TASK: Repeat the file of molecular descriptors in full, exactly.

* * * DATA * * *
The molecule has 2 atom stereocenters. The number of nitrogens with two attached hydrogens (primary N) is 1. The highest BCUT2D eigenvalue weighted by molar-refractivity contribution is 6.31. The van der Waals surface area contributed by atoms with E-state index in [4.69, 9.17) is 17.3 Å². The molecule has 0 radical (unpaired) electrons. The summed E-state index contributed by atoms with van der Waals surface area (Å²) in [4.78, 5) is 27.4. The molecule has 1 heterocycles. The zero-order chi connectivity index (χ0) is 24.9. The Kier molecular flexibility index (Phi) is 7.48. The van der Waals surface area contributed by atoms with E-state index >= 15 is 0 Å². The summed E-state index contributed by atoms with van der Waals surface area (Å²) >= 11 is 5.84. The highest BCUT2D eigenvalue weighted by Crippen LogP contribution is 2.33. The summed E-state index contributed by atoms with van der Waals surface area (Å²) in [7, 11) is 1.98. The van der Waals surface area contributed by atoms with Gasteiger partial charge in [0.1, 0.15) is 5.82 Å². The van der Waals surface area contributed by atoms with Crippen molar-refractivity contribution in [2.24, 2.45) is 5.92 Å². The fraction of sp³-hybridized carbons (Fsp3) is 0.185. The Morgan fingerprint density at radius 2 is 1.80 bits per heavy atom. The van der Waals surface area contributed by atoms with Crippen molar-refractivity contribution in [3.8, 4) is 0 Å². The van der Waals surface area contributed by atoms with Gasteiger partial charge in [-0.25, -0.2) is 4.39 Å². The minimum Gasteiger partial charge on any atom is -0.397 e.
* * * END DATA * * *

The molecule has 2 atom stereocenters. The number of nitrogens with two attached hydrogens (primary N) is 1. The highest BCUT2D eigenvalue weighted by molar-refractivity contribution is 6.31. The van der Waals surface area contributed by atoms with E-state index in [4.69, 9.17) is 17.3 Å². The molecule has 0 radical (unpaired) electrons. The summed E-state index contributed by atoms with van der Waals surface area (Å²) in [4.78, 5) is 27.4. The molecule has 1 heterocycles. The zero-order chi connectivity index (χ0) is 24.9. The Kier molecular flexibility index (Phi) is 7.48. The van der Waals surface area contributed by atoms with E-state index >= 15 is 0 Å². The summed E-state index contributed by atoms with van der Waals surface area (Å²) >= 11 is 5.84. The highest BCUT2D eigenvalue weighted by Crippen LogP contribution is 2.33. The summed E-state index contributed by atoms with van der Waals surface area (Å²) in [7, 11) is 1.98. The van der Waals surface area contributed by atoms with Gasteiger partial charge in [0.1, 0.15) is 5.82 Å². The van der Waals surface area contributed by atoms with Crippen molar-refractivity contribution in [2.24, 2.45) is 5.92 Å². The fraction of sp³-hybridized carbons (Fsp3) is 0.185. The Morgan fingerprint density at radius 2 is 1.80 bits per heavy atom. The van der Waals surface area contributed by atoms with Crippen molar-refractivity contribution in [3.8, 4) is 0 Å². The van der Waals surface area contributed by atoms with Gasteiger partial charge in [-0.25, -0.2) is 4.39 Å². The minimum Gasteiger partial charge on any atom is -0.397 e.